Setting a guard over our mouth as we are instructed to do in Psalm 141:3 requires that we keep our mouth shut when we are irritated and that we seek the Lord’s help to say the right words with the right tone or, perhaps, not speak at all. When it comes to controlling our speech, it’s a lifelong work. Thankfully, God is working in us, giving us “for it is God who works in you, both to will and to work for his good pleasure” (Philippians 2:13).
Saturday, January 23, 2021
Friday, January 22, 2021
Fighting for LGBTQ+ on Day One
In June 2020, the United States Supreme Court in Bostock v. Clayton County held that Title VII of the Civil Rights Act of 1964 protects employees against discrimination because of their sexual orientation or gender identity. The previous administration refused to enforce the ruling. Whether the last president was smart enough to know this little fact, he emulated his “hero,” Andrew Jackson. In 1832, the Supreme Court issued a decision on Worcester v. Georgia in which Chief Justice John Marshall laid out in the opinion that the relationship between the Indian Nations and the United States is that of nations and built the foundations of the doctrine of tribal sovereignty in the United States. Jackson disagreed with the decision and backed Georgia’s attempts to discriminate against and encroach on the Cherokee Nation's lands. In what was probably a bit of apocryphal history, Jackson reportedly responded: "John Marshall has made his decision; now let him enforce it!" While our 45th president neither praised nor criticized the ruling, he stated in response to the decision that "some people were surprised" and said that the court had "ruled and we live with their decision." Yet, he did nothing to enforce it. In fact, his administration actively interpreted the decision very narrowly to decrease its effectiveness.
The inaction of the previous administration changed on Wednesday. On his first day, newly inaugurated President Joe Biden issued an executive order implementing the Supreme Court’s decision in Bostock v. Clayton County and repealing guidance from the previous administration related to nondiscrimination protections for LGBTQ+ people. The Human Rights Campaign issued the following statement emphasizing the importance of Biden’s Executive Order:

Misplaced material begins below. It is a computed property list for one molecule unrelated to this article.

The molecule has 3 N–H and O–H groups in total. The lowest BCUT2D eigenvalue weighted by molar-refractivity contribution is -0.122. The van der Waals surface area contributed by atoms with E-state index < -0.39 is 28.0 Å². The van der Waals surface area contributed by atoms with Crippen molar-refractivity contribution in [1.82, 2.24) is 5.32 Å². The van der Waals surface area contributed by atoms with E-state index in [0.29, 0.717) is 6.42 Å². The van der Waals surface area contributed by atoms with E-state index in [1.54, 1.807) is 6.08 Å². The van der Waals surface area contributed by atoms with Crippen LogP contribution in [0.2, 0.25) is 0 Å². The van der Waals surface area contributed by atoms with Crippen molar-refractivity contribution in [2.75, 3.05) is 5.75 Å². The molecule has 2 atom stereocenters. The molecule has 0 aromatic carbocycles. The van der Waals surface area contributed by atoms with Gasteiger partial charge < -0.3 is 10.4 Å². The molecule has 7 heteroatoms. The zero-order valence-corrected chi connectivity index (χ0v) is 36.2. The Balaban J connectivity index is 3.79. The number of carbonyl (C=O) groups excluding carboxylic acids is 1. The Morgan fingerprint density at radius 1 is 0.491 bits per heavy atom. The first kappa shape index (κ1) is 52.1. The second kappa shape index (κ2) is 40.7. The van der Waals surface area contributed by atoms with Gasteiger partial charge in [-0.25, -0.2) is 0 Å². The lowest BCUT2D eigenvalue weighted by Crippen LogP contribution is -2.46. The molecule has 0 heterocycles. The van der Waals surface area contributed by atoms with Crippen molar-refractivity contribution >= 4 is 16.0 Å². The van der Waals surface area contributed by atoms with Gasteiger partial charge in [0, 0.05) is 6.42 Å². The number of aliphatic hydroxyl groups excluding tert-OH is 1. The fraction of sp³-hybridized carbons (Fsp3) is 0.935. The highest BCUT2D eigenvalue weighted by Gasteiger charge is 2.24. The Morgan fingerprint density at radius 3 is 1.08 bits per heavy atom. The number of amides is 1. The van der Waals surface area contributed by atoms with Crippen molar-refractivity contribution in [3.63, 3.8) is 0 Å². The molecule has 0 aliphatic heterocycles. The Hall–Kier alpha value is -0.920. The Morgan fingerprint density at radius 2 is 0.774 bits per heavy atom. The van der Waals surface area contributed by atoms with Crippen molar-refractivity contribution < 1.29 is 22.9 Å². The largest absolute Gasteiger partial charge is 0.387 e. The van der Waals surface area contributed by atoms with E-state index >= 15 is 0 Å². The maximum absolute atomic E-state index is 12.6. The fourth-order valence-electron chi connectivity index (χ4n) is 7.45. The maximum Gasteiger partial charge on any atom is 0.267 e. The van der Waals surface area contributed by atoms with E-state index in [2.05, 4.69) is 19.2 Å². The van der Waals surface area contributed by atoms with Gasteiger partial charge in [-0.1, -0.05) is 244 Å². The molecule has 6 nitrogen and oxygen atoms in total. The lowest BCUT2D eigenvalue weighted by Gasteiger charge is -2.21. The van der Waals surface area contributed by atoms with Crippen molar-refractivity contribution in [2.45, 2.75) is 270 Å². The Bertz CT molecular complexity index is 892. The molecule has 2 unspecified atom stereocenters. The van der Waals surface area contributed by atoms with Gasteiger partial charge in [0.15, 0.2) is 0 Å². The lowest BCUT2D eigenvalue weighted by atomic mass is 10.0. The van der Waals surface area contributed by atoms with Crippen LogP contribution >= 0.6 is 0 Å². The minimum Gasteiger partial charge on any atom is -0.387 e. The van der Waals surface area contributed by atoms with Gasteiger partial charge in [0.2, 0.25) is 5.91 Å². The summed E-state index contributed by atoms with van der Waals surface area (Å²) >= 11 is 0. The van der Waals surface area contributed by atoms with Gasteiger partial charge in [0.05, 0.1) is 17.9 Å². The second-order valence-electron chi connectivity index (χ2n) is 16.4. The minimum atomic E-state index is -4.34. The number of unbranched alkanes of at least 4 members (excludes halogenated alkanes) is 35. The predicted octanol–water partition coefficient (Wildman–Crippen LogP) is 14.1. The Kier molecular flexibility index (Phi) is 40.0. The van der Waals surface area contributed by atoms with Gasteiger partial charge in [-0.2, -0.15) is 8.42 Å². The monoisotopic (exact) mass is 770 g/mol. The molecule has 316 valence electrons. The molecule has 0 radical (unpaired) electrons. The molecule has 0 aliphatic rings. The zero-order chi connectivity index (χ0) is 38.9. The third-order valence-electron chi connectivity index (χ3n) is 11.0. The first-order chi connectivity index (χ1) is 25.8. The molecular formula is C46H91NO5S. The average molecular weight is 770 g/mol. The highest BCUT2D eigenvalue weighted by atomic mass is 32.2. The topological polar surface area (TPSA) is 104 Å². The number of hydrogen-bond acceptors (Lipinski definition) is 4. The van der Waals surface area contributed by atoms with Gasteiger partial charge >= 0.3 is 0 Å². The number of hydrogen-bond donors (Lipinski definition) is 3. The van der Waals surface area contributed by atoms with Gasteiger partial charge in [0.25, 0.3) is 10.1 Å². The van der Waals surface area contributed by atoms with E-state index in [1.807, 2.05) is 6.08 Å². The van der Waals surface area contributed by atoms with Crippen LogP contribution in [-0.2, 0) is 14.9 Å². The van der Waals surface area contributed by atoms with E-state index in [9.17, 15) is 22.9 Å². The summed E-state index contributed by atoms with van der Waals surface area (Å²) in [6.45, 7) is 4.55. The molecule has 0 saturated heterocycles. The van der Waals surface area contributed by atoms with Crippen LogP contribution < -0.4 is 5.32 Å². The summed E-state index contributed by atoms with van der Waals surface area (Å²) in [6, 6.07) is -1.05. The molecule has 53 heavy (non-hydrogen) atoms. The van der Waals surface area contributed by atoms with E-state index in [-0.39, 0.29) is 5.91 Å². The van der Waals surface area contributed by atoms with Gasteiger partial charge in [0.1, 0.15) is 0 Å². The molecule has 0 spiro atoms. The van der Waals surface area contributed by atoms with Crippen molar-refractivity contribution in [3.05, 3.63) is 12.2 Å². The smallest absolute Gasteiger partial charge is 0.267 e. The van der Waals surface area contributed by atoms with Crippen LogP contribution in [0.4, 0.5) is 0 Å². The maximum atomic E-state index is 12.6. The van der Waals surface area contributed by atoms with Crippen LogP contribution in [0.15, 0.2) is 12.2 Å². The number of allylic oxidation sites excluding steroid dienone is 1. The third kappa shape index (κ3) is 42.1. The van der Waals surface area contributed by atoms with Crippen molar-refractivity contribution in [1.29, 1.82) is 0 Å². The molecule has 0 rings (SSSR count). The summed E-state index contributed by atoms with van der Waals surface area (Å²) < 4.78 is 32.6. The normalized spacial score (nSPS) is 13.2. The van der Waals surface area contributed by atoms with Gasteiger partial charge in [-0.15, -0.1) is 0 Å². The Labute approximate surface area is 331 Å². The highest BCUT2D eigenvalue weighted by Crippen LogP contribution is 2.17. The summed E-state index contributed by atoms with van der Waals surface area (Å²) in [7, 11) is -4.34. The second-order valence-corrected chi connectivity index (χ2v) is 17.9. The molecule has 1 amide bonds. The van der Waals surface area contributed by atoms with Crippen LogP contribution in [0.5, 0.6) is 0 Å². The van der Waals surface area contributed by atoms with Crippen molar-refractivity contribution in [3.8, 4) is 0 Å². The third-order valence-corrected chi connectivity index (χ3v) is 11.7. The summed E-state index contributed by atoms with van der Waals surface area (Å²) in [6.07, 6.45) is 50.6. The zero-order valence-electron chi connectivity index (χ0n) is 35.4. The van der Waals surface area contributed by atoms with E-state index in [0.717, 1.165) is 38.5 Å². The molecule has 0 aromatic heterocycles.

Biden’s Executive Order is the most substantive, wide-ranging executive order concerning sexual orientation and gender identity ever issued by a United States president. Today, millions of Americans can breathe a sigh of relief knowing that their President and their government believe discrimination based on sexual orientation and gender identity is not only intolerable but illegal.
By fully implementing the Supreme Court’s historic ruling in Bostock, the federal government will enforce federal law to protect LGBTQ people from discrimination in employment, health care, housing, and education, and other key areas of life. While detailed implementation across the federal government will take time, this Executive Order will begin to immediately change the lives of the millions of LGBTQ people seeking to be treated equally under the law.
When I was a teacher at a private school in Alabama, I feared for my job every day of those five years. If my sexuality had become public while I was teaching there, I would have lost my job on the spot. I will always believe that suspicion about my sexuality was why after five years, my contract was suddenly not renewed. At the time, the headmaster was trying to decide between not renewing my contract or another teacher’s contract. (The other teacher was a married heterosexual woman.) The school had hired a new coach, and he needed to be assigned classes to teach. While I had overt problems with the headmaster, it became more and more apparent to me that he did not like me for some reason. He refused to support our drama club, which I served as advisor and was generating money for the school. He refused to attend any of the productions, though he was at every sporting event. I can only assume that he had a problem with my closeted sexuality though he could not prove it. I know it wasn’t my teaching that he had a problem with. Parents (and most of my students) praised my teaching and constantly remarked on how much their children learned in my class. I was told numerous times when I was teaching that students were often excited to come to my class. Many parents contacted me after discovering that I would no longer be teaching there that I would be greatly missed. In the years since, I have heard many lament that the coach they replaced me with never taught anything and only gave worksheets. He also never won a football game. He last only a year or so. With that being said, I know that some students and parents, and apparently the headmaster, were not comfortable with my unspoken sexuality.